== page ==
Lauren Hansen is a junior journalism-news major and writes "Lauren's Lookback" for the Daily News. Her views do not necessarily agree with those of the newspaper. Write to Lauren at email@example.com.
Ticket and program in hand, I entered Strother Studio Theatre to find that it wasn’t a theater at all. It was the third floor of an apartment building.
Ball State’s Saturday night production of “[sic],” directed by assistant professor Matthew Reeder, sits us down in the apartment building of three New Yorkers who are just trying to survive in the concrete jungle.
Theo, Babette and Frank.
“[sic]” is a fast-paced comedy written by Melissa James Gibson. It is composed of multiple stories from three residents of the third floor of an apartment building: Theo (Nate Shumate), Babette (Sarah Kmiecik) and Frank (Tony Weatherington). Each character has their own bag of issues in life that they battle separately and together. Theo is busy at work writing a song for a theme-park ride, Babette is trying to write a book and Frank is training to become an auctioneer.
All actors took the rhythmic dialogue and created relatable performances of the characters. Shumate’s Theo is neurotic, yet lovable and epitomizes that guy we all know who can never catch a break when it comes to love. His romantic chemistry with Kmiecik when Babette rejects him over and over again is hilarious because it doesn’t exist. Weatherington delivers some of the funniest lines with the attitude that he brings to his character.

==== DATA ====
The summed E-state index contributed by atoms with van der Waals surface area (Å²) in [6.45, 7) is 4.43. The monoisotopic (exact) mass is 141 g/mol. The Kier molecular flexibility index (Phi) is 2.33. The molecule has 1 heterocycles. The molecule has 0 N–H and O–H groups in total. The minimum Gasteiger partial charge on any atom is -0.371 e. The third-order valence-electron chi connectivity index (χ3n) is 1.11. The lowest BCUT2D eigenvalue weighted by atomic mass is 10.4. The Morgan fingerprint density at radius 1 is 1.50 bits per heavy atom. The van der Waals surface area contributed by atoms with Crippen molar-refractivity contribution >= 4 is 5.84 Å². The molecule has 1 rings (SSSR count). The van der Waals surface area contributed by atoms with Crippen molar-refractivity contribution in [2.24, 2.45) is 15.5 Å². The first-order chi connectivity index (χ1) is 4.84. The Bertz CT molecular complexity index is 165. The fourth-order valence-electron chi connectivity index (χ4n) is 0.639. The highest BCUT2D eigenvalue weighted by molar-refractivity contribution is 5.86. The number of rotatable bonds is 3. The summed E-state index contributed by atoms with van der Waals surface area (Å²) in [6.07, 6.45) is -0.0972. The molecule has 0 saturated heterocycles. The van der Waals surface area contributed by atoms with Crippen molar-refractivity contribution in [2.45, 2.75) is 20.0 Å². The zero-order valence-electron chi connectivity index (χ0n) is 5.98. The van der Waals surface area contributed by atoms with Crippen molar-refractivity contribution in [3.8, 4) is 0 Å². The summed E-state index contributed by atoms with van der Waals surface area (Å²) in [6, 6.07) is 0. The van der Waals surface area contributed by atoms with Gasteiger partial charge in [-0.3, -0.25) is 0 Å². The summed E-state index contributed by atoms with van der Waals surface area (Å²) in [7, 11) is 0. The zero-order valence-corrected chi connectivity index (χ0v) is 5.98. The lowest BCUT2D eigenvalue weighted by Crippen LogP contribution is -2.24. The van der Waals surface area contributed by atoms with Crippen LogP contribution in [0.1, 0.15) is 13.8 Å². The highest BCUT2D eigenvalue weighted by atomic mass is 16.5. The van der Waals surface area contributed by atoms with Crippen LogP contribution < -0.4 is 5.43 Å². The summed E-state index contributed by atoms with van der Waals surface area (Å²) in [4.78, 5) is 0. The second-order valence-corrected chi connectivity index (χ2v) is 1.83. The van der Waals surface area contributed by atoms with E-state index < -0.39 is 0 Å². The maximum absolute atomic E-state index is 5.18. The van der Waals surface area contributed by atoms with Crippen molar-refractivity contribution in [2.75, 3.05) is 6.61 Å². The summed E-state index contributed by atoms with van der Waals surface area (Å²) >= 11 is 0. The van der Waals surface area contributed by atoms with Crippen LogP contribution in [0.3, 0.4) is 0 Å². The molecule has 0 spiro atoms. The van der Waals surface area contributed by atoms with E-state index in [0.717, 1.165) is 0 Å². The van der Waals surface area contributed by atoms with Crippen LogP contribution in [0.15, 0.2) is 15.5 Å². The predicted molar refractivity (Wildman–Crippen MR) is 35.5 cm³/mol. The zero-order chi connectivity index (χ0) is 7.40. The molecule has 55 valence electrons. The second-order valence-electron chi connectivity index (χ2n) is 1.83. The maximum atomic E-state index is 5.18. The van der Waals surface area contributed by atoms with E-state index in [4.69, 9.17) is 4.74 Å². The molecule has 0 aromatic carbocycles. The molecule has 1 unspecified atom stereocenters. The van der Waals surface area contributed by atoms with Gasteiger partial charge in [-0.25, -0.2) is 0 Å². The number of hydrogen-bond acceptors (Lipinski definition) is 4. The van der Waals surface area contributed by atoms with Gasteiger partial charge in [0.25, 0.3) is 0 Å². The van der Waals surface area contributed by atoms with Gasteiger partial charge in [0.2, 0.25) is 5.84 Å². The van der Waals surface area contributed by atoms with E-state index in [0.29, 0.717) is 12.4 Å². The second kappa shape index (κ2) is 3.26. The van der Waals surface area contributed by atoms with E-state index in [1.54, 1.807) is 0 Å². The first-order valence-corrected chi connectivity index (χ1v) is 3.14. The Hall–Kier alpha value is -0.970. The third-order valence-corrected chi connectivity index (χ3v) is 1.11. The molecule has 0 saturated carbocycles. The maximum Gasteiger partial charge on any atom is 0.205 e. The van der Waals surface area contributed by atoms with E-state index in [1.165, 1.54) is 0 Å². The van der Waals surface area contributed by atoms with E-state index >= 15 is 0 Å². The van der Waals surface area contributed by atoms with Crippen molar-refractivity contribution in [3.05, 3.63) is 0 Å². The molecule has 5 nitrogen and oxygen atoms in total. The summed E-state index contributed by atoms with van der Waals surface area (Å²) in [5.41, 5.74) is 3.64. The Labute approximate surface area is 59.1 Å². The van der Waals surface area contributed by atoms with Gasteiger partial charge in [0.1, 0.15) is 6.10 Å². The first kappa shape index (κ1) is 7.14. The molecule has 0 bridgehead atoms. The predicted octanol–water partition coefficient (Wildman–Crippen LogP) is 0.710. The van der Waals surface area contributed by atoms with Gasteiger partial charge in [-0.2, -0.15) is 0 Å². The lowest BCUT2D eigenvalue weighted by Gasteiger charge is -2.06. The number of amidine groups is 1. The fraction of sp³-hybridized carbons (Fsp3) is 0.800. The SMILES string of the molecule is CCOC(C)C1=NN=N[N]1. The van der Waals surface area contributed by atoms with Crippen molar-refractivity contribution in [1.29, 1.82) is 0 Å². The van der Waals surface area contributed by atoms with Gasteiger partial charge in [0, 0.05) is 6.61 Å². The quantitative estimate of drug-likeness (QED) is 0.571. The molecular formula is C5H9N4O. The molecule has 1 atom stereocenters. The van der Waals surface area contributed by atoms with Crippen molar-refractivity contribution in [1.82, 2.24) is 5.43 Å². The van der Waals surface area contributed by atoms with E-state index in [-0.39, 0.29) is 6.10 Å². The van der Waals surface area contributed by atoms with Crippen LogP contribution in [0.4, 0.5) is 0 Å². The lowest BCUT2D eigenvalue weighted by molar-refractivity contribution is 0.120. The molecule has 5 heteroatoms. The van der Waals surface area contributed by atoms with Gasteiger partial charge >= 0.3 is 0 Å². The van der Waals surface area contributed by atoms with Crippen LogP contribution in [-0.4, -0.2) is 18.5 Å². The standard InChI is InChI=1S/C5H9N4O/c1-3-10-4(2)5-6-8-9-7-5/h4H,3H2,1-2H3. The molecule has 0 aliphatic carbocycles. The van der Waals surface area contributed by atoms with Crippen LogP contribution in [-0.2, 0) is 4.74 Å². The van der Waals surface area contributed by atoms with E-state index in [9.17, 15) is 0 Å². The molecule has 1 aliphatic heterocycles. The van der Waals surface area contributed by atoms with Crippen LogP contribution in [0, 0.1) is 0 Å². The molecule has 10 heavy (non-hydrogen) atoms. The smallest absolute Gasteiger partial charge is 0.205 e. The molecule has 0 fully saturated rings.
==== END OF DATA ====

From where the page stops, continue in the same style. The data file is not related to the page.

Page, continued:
This show doesn’t glamorize life. The person you think is “the one” hardly ever is and the dream you studied countless hours to achieve doesn’t happen the way you thought it would. But those mundane everyday life happenings are heightened in this production with comedic actions and an engaging set.
As the audience, we sit in the hallway of the third floor where Theo, Babette and Frank live. Each seat offers a different perspective, as many of the individual plots take place at the same time. So while I’m listening to Babette talk on the phone in her apartment across from me, Frank is to my left practicing his auctioneer skills and Theo is toiling over his keyboard in the apartment next to Babette.
The lighting is as intricate as the dialogue, changing often according to whether the characters are talking to each other or the audience, which happens often. Both the lighting and the sound progress the swift changes among the characters that move this piece along so fast.
The set, much like the story, isn’t an idealized portrayal of life in New York. It is authentic and honest. And hilariously relatable.
You can catch “[sic]” in Strother Theatre Oct. 25 to 29 at 7:30 p.m. Get your tickets through the University Box Office by going in, calling 765-286-8749 or visiting bsu.tix.com. Tickets are $12 for students and $15 for the general public.